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Inside Dental Technology
May 2016
Volume 7, Issue 5

Achieving Superior Esthetics with Pre-Shaded ArgenZ Anterior Super Translucent Zirconia

All ArgenZ Anterior materials can be used for anterior and posterior single units and 3-UNIT anterior bridges

By Chris Lowthorp, CDT

Pre-shaded zirconia has become popular with dental laboratories due to the time-savings and shade consistency the base shade provides. With pre-shaded zirconia there is no need for laboratory technicians to shade each unit in the green stage, saving production time and freeing them up to produce more units. However, standard pre-shaded zirconia systems require the dental laboratory to stock an inventory of 16 shades, each in a large selection of disc thicknesses to cover all unit shades and sizes. Furthermore, you can mill only one shade at a time, thus tying up your mill.

The ArgenZ Anterior Value Shaded Disc System is a collection of pre-shaded super translucent zirconia that covers all 16 shades of the VITA Classic shade guide with just six value-shaded discs. Each disc covers 2-3 shades based on value and chroma, requiring much less inventory and mill time. No green stage shading is required. You simply design, mill, sinter, and stain and glaze.

The discs are as follows:
• Disc 1: Shades A1, B1
• Disc 2: Shades A2, B2, A3
• Disc 3: Shades C1, D2
• Disc 4: Shades C2, D3, D4
• Disc 5: Shades A3.5, B3, B4
• Disc 6: Shades A4, C3, C4

Hue and Chroma Shading

Similar to the 16-disc shade systems, each ArgenZ Anterior Value Shade Disc group will be approximately one-half shade lighter than the lightest shade in that group. This makes it easy for the technician to change hue, adjust chroma intensity, and create a good incisal transition zone with external chroma stains.


Traditional all ceramic systems are low in value, especially the light high value shades such as A1. The ArgenZ Anterior Value Shaded System is formulated to deliver a true value to match the guide.

Incisal Translucency and Appearance

The translucency of ArgenZ Anterior and the additional light refraction from the cubic ZR phase results in a natural incisal translucency requiring little to no incisal staining. Units with thicker incisals may require some minor incisal enhancement with incisal enhancement stains.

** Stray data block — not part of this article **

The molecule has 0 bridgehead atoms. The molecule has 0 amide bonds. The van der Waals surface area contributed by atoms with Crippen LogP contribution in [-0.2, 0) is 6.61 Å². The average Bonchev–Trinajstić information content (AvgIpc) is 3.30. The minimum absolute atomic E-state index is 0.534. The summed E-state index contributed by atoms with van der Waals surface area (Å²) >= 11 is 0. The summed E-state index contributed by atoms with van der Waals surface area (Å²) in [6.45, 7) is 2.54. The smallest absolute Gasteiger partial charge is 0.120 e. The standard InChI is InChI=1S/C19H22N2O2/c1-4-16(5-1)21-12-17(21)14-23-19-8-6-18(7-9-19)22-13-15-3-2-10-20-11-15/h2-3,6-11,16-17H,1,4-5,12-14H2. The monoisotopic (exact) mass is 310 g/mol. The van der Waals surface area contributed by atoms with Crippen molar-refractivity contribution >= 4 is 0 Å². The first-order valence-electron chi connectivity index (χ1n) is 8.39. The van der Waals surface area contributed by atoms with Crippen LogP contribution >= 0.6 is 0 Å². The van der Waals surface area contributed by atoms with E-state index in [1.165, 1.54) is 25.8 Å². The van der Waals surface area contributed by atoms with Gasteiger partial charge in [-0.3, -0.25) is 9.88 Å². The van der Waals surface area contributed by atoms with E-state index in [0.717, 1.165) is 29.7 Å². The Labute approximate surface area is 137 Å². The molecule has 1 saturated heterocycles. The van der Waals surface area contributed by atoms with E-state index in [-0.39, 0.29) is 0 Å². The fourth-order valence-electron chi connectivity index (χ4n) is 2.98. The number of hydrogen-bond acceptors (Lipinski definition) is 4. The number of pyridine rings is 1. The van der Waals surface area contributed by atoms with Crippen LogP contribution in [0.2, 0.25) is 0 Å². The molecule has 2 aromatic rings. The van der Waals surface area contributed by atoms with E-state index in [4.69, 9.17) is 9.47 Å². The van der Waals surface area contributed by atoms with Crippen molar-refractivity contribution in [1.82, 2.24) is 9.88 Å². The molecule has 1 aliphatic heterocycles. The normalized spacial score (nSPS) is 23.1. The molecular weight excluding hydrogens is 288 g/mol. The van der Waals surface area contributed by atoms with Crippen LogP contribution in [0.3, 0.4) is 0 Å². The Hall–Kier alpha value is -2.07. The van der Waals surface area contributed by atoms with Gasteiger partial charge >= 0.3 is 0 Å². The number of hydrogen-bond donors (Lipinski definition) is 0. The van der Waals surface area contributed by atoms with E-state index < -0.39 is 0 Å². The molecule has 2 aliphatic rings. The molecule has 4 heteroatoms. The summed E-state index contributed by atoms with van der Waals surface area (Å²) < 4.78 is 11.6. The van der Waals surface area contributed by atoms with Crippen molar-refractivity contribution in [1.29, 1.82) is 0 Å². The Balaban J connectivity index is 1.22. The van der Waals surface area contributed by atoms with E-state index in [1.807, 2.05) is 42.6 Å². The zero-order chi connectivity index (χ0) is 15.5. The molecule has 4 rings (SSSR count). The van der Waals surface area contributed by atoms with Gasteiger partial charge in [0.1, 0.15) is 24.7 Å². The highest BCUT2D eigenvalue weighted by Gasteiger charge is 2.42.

Stain and glaze system

Many companies make a low fusing fluorescent stain-and-glaze system designed primarily for all-ceramic systems. The most important stains in the kits are the A, B, C, and D chroma stains. These stains are essential to stain up to the next chroma or shade level in each shade group. Incisal stains or intensive blue stains can be customized with black, white, or violet to make any incisal enhancement color needed.

Firing Temperatures

Stains do not penetrate zirconia, so it is not necessary to fire above 800°C. The systems the author uses allow stains to be fired at 750°C (fully melting) and glazes to be fired at 730°C.

Die Shading System

Units must be seated on a die for final staining to match the shade guide. Due to the translucency of anterior zirconia, the final shade is slightly affected by light diffusion and the color of the underlying die and preparation. The anterior unit will appear to have a higher value and slightly more chroma when seated on a die.

Using a die color coating system to match preparation shades (stump shades) is recommended. Preparation coloring systems contain a variety of colors to match light to dark shades (Figure 1 through Figure 3). If you do not have guidance on preparation colors (picture or preparation shade), match the die shade color to the prescribed base shade.

Before Stain and Glaze

The following steps should be taken before staining and glazing:
1. Make any anatomical adjustments or additional surface texture. Use grinding and polishing tools designed for zirconia to avoid overheating.

2. Smooth and polish any areas that will be in occlusion.

3. Lightly air abrade to remove surface tension with 50-micron aluminum oxide at 20-30 psi (1.5-2 bar). Ultrasonic clean in distilled water.

Stain and Glaze Steps for No. 9 Central: Shade A1

1. Seat the unit on a shaded die and apply a light coat of stain liquid (Figure 4).

2. Apply “A” chroma stain to the body and blend to the incisal to match the A1 shade guide for all surfaces (Figure 5).

3. Apply an incisal enhancer stain if needed and fire in a porcelain furnace. Figure 6 shows no incisal stain is needed on this unit.

4. Check the shade. Apply a thin layer of stain liquid. Apply more stain if needed and fire in a furnace (Figure 7).

5. Completely cover the unit with a thin layer of glaze (Figure 8) and fire in a porcelain furnace.

6. Conduct a final shade check (Figure 9).

Figure 10 shows the final 3-unit anterior bridge restoration. Posterior units are stained using the same technique with the exception of additional occlusal staining if prescribed (Figure 11).

Chris Lowthorp, CDT, is the Owner of Digital Dental Aesthetics, LLC, R&D/Consulting/Education.


The statements and opinions contained in the preceding material are not of the editors, publisher, or the Editorial Board of Inside Dental Technology.

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